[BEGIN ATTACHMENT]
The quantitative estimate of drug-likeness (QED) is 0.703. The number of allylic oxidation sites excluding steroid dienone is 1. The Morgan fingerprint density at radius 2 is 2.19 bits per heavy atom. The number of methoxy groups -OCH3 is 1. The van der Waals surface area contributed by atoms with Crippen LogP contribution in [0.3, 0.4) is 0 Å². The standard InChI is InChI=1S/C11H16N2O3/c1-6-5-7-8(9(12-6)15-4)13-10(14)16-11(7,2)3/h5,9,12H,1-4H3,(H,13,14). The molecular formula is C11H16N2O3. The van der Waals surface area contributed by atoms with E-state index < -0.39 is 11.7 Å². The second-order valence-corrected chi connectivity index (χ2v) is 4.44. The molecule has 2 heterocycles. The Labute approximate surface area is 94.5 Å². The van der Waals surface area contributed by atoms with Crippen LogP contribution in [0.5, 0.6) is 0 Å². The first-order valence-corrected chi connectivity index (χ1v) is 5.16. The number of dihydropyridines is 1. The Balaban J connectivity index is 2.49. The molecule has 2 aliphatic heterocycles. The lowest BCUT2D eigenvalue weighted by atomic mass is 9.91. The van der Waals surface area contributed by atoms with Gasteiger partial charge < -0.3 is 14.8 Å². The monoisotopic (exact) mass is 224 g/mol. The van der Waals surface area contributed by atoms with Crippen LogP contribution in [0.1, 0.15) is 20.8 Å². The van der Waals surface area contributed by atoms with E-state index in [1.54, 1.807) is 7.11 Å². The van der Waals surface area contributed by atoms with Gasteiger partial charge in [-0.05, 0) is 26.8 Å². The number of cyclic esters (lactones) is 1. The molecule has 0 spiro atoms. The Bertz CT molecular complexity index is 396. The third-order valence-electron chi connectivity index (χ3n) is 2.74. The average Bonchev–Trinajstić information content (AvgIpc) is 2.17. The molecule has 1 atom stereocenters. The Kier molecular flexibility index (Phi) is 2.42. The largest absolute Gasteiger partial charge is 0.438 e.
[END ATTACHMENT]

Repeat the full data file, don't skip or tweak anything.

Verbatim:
The quantitative estimate of drug-likeness (QED) is 0.703. The number of allylic oxidation sites excluding steroid dienone is 1. The Morgan fingerprint density at radius 2 is 2.19 bits per heavy atom. The number of methoxy groups -OCH3 is 1. The van der Waals surface area contributed by atoms with Crippen LogP contribution in [0.3, 0.4) is 0 Å². The standard InChI is InChI=1S/C11H16N2O3/c1-6-5-7-8(9(12-6)15-4)13-10(14)16-11(7,2)3/h5,9,12H,1-4H3,(H,13,14). The molecular formula is C11H16N2O3. The van der Waals surface area contributed by atoms with E-state index < -0.39 is 11.7 Å². The second-order valence-corrected chi connectivity index (χ2v) is 4.44. The molecule has 2 heterocycles. The Labute approximate surface area is 94.5 Å². The van der Waals surface area contributed by atoms with Crippen LogP contribution in [0.5, 0.6) is 0 Å². The first-order valence-corrected chi connectivity index (χ1v) is 5.16. The number of dihydropyridines is 1. The Balaban J connectivity index is 2.49. The molecule has 2 aliphatic heterocycles. The lowest BCUT2D eigenvalue weighted by atomic mass is 9.91. The van der Waals surface area contributed by atoms with Gasteiger partial charge < -0.3 is 14.8 Å². The monoisotopic (exact) mass is 224 g/mol. The van der Waals surface area contributed by atoms with Crippen LogP contribution in [0.1, 0.15) is 20.8 Å². The van der Waals surface area contributed by atoms with E-state index in [1.54, 1.807) is 7.11 Å². The van der Waals surface area contributed by atoms with Gasteiger partial charge in [-0.05, 0) is 26.8 Å². The number of cyclic esters (lactones) is 1. The molecule has 0 spiro atoms. The Bertz CT molecular complexity index is 396. The third-order valence-electron chi connectivity index (χ3n) is 2.74. The average Bonchev–Trinajstić information content (AvgIpc) is 2.17. The molecule has 1 atom stereocenters. The Kier molecular flexibility index (Phi) is 2.42. The largest absolute Gasteiger partial charge is 0.438 e.